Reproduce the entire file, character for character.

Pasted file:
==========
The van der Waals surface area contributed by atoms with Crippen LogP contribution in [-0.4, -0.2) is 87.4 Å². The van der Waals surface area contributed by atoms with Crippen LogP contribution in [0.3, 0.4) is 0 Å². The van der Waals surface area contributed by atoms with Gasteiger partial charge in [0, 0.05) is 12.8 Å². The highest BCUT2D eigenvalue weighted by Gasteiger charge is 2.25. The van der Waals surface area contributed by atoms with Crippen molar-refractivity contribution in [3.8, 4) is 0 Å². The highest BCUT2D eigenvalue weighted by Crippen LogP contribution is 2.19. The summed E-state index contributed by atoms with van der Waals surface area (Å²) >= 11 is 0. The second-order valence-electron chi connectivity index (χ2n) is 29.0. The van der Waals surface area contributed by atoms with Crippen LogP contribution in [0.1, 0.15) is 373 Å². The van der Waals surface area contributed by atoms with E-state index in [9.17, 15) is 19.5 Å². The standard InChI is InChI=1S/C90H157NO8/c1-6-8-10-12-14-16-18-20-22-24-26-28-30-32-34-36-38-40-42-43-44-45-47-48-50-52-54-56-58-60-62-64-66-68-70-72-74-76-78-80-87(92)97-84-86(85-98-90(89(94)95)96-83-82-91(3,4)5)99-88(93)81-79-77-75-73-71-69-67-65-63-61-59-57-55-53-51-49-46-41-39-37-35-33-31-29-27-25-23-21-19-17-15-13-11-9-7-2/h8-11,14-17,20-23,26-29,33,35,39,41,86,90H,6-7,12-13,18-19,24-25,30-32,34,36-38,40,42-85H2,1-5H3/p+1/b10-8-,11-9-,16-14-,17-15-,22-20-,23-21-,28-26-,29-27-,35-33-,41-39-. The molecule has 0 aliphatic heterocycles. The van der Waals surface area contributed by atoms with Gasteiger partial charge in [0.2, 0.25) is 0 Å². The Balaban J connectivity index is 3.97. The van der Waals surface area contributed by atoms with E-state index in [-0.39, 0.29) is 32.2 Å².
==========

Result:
The van der Waals surface area contributed by atoms with Crippen LogP contribution in [-0.4, -0.2) is 87.4 Å². The van der Waals surface area contributed by atoms with Crippen LogP contribution in [0.3, 0.4) is 0 Å². The van der Waals surface area contributed by atoms with Gasteiger partial charge in [0, 0.05) is 12.8 Å². The highest BCUT2D eigenvalue weighted by Gasteiger charge is 2.25. The van der Waals surface area contributed by atoms with Crippen molar-refractivity contribution in [3.8, 4) is 0 Å². The highest BCUT2D eigenvalue weighted by Crippen LogP contribution is 2.19. The summed E-state index contributed by atoms with van der Waals surface area (Å²) >= 11 is 0. The second-order valence-electron chi connectivity index (χ2n) is 29.0. The van der Waals surface area contributed by atoms with Crippen LogP contribution in [0.1, 0.15) is 373 Å². The van der Waals surface area contributed by atoms with E-state index in [9.17, 15) is 19.5 Å². The standard InChI is InChI=1S/C90H157NO8/c1-6-8-10-12-14-16-18-20-22-24-26-28-30-32-34-36-38-40-42-43-44-45-47-48-50-52-54-56-58-60-62-64-66-68-70-72-74-76-78-80-87(92)97-84-86(85-98-90(89(94)95)96-83-82-91(3,4)5)99-88(93)81-79-77-75-73-71-69-67-65-63-61-59-57-55-53-51-49-46-41-39-37-35-33-31-29-27-25-23-21-19-17-15-13-11-9-7-2/h8-11,14-17,20-23,26-29,33,35,39,41,86,90H,6-7,12-13,18-19,24-25,30-32,34,36-38,40,42-85H2,1-5H3/p+1/b10-8-,11-9-,16-14-,17-15-,22-20-,23-21-,28-26-,29-27-,35-33-,41-39-. The molecule has 0 aliphatic heterocycles. The van der Waals surface area contributed by atoms with Gasteiger partial charge in [0.2, 0.25) is 0 Å². The Balaban J connectivity index is 3.97. The van der Waals surface area contributed by atoms with E-state index in [-0.39, 0.29) is 32.2 Å².